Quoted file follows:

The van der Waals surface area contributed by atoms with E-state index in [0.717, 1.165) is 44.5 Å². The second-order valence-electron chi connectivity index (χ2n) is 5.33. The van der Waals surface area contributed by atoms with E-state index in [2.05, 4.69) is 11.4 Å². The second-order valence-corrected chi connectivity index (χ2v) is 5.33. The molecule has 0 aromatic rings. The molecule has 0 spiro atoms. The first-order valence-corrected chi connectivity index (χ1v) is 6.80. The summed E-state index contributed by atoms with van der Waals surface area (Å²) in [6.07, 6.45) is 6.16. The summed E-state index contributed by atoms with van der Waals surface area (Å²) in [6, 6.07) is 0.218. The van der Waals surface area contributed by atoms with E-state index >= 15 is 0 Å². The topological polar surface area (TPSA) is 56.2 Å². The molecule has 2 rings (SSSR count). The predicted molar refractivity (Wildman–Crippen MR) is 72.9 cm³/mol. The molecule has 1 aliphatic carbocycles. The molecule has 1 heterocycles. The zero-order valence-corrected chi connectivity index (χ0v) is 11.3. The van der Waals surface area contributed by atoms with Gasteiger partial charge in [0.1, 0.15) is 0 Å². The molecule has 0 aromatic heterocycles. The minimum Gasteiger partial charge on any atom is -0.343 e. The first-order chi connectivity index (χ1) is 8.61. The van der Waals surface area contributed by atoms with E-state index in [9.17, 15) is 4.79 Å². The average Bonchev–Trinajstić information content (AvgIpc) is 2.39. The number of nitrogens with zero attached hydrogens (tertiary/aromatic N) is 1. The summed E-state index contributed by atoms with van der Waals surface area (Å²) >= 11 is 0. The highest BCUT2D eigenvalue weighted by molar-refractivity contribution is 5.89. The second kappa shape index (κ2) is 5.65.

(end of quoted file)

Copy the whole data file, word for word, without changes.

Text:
The van der Waals surface area contributed by atoms with E-state index in [0.717, 1.165) is 44.5 Å². The second-order valence-electron chi connectivity index (χ2n) is 5.33. The van der Waals surface area contributed by atoms with E-state index in [2.05, 4.69) is 11.4 Å². The second-order valence-corrected chi connectivity index (χ2v) is 5.33. The molecule has 0 aromatic rings. The molecule has 0 spiro atoms. The first-order valence-corrected chi connectivity index (χ1v) is 6.80. The summed E-state index contributed by atoms with van der Waals surface area (Å²) in [6.07, 6.45) is 6.16. The summed E-state index contributed by atoms with van der Waals surface area (Å²) in [6, 6.07) is 0.218. The van der Waals surface area contributed by atoms with E-state index >= 15 is 0 Å². The topological polar surface area (TPSA) is 56.2 Å². The molecule has 2 rings (SSSR count). The predicted molar refractivity (Wildman–Crippen MR) is 72.9 cm³/mol. The molecule has 1 aliphatic carbocycles. The molecule has 1 heterocycles. The zero-order valence-corrected chi connectivity index (χ0v) is 11.3. The van der Waals surface area contributed by atoms with Gasteiger partial charge in [0.1, 0.15) is 0 Å². The molecule has 0 aromatic heterocycles. The minimum Gasteiger partial charge on any atom is -0.343 e. The first-order chi connectivity index (χ1) is 8.61. The van der Waals surface area contributed by atoms with E-state index in [9.17, 15) is 4.79 Å². The average Bonchev–Trinajstić information content (AvgIpc) is 2.39. The number of nitrogens with zero attached hydrogens (tertiary/aromatic N) is 1. The summed E-state index contributed by atoms with van der Waals surface area (Å²) >= 11 is 0. The highest BCUT2D eigenvalue weighted by molar-refractivity contribution is 5.89. The second kappa shape index (κ2) is 5.65.